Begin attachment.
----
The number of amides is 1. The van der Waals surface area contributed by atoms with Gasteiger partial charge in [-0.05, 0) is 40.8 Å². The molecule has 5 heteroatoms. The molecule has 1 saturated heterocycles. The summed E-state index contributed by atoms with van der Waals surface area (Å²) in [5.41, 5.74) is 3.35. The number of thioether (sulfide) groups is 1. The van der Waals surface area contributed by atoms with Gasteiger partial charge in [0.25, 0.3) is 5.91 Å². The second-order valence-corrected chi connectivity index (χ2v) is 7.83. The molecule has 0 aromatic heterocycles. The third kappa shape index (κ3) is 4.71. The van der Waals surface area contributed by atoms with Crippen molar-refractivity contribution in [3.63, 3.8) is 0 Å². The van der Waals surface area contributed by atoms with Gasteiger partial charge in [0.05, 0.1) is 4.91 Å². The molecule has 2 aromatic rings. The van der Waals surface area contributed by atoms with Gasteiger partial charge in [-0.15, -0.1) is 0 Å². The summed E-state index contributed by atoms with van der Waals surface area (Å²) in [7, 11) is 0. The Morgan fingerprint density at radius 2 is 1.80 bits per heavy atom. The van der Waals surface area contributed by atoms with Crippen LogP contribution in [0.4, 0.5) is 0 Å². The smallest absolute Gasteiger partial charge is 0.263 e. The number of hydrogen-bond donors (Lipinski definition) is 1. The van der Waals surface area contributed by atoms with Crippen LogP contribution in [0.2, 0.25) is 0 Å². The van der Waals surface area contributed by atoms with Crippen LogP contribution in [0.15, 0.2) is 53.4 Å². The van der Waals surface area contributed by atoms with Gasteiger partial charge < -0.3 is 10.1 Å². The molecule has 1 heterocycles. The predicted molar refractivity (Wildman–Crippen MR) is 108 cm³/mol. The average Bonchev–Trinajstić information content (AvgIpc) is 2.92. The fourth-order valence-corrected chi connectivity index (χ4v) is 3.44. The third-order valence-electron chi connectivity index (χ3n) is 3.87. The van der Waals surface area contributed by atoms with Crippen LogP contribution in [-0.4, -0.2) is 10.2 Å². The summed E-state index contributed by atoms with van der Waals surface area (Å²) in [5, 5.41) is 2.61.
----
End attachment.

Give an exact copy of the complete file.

The number of amides is 1. The van der Waals surface area contributed by atoms with Gasteiger partial charge in [-0.05, 0) is 40.8 Å². The molecule has 5 heteroatoms. The molecule has 1 saturated heterocycles. The summed E-state index contributed by atoms with van der Waals surface area (Å²) in [5.41, 5.74) is 3.35. The number of thioether (sulfide) groups is 1. The van der Waals surface area contributed by atoms with Gasteiger partial charge in [0.25, 0.3) is 5.91 Å². The second-order valence-corrected chi connectivity index (χ2v) is 7.83. The molecule has 0 aromatic heterocycles. The third kappa shape index (κ3) is 4.71. The van der Waals surface area contributed by atoms with Crippen molar-refractivity contribution in [3.63, 3.8) is 0 Å². The van der Waals surface area contributed by atoms with Gasteiger partial charge in [0.05, 0.1) is 4.91 Å². The molecule has 2 aromatic rings. The van der Waals surface area contributed by atoms with Gasteiger partial charge in [-0.15, -0.1) is 0 Å². The summed E-state index contributed by atoms with van der Waals surface area (Å²) in [7, 11) is 0. The Morgan fingerprint density at radius 2 is 1.80 bits per heavy atom. The van der Waals surface area contributed by atoms with Crippen LogP contribution in [0.4, 0.5) is 0 Å². The smallest absolute Gasteiger partial charge is 0.263 e. The number of hydrogen-bond donors (Lipinski definition) is 1. The van der Waals surface area contributed by atoms with Crippen LogP contribution in [0.2, 0.25) is 0 Å². The van der Waals surface area contributed by atoms with Crippen LogP contribution in [0.15, 0.2) is 53.4 Å². The van der Waals surface area contributed by atoms with Gasteiger partial charge < -0.3 is 10.1 Å². The molecule has 1 heterocycles. The predicted molar refractivity (Wildman–Crippen MR) is 108 cm³/mol. The average Bonchev–Trinajstić information content (AvgIpc) is 2.92. The fourth-order valence-corrected chi connectivity index (χ4v) is 3.44. The third-order valence-electron chi connectivity index (χ3n) is 3.87. The van der Waals surface area contributed by atoms with Crippen LogP contribution in [-0.4, -0.2) is 10.2 Å². The summed E-state index contributed by atoms with van der Waals surface area (Å²) in [5, 5.41) is 2.61.